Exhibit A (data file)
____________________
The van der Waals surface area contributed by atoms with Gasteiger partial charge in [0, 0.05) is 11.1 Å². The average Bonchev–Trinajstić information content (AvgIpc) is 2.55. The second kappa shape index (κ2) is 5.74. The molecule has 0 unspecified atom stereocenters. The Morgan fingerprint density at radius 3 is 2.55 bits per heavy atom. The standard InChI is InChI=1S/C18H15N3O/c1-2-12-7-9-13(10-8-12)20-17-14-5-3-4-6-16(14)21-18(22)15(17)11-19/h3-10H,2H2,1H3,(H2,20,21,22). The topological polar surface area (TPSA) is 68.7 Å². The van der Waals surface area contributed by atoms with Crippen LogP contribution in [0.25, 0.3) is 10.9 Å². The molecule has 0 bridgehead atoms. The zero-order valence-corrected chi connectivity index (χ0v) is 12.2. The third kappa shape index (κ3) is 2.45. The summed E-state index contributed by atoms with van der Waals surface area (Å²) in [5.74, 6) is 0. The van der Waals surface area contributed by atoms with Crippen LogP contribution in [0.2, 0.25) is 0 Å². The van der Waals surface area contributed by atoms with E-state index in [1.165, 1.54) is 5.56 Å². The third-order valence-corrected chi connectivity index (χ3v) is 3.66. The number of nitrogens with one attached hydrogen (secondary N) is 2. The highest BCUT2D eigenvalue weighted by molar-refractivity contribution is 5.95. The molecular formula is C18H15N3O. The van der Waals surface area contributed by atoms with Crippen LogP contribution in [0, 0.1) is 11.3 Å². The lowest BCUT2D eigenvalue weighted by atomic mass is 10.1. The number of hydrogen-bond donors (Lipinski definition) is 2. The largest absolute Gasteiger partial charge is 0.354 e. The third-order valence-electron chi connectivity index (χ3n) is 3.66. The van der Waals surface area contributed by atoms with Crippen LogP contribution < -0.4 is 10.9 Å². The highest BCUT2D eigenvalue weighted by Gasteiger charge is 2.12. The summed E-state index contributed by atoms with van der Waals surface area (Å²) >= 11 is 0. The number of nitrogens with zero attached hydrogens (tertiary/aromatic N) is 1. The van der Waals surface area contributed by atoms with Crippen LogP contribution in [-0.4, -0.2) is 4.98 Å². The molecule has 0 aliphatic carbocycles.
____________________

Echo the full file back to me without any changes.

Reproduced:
The van der Waals surface area contributed by atoms with Gasteiger partial charge in [0, 0.05) is 11.1 Å². The average Bonchev–Trinajstić information content (AvgIpc) is 2.55. The second kappa shape index (κ2) is 5.74. The molecule has 0 unspecified atom stereocenters. The Morgan fingerprint density at radius 3 is 2.55 bits per heavy atom. The standard InChI is InChI=1S/C18H15N3O/c1-2-12-7-9-13(10-8-12)20-17-14-5-3-4-6-16(14)21-18(22)15(17)11-19/h3-10H,2H2,1H3,(H2,20,21,22). The topological polar surface area (TPSA) is 68.7 Å². The van der Waals surface area contributed by atoms with Crippen LogP contribution in [0.25, 0.3) is 10.9 Å². The molecule has 0 bridgehead atoms. The zero-order valence-corrected chi connectivity index (χ0v) is 12.2. The third kappa shape index (κ3) is 2.45. The summed E-state index contributed by atoms with van der Waals surface area (Å²) in [5.74, 6) is 0. The van der Waals surface area contributed by atoms with Crippen LogP contribution in [0.2, 0.25) is 0 Å². The van der Waals surface area contributed by atoms with E-state index in [1.165, 1.54) is 5.56 Å². The third-order valence-corrected chi connectivity index (χ3v) is 3.66. The number of nitrogens with one attached hydrogen (secondary N) is 2. The highest BCUT2D eigenvalue weighted by molar-refractivity contribution is 5.95. The molecular formula is C18H15N3O. The van der Waals surface area contributed by atoms with Crippen LogP contribution in [0, 0.1) is 11.3 Å². The lowest BCUT2D eigenvalue weighted by atomic mass is 10.1. The number of hydrogen-bond donors (Lipinski definition) is 2. The largest absolute Gasteiger partial charge is 0.354 e. The third-order valence-electron chi connectivity index (χ3n) is 3.66. The van der Waals surface area contributed by atoms with Crippen LogP contribution < -0.4 is 10.9 Å². The highest BCUT2D eigenvalue weighted by Gasteiger charge is 2.12. The summed E-state index contributed by atoms with van der Waals surface area (Å²) >= 11 is 0. The number of nitrogens with zero attached hydrogens (tertiary/aromatic N) is 1. The van der Waals surface area contributed by atoms with Crippen LogP contribution in [-0.4, -0.2) is 4.98 Å². The molecule has 0 aliphatic carbocycles.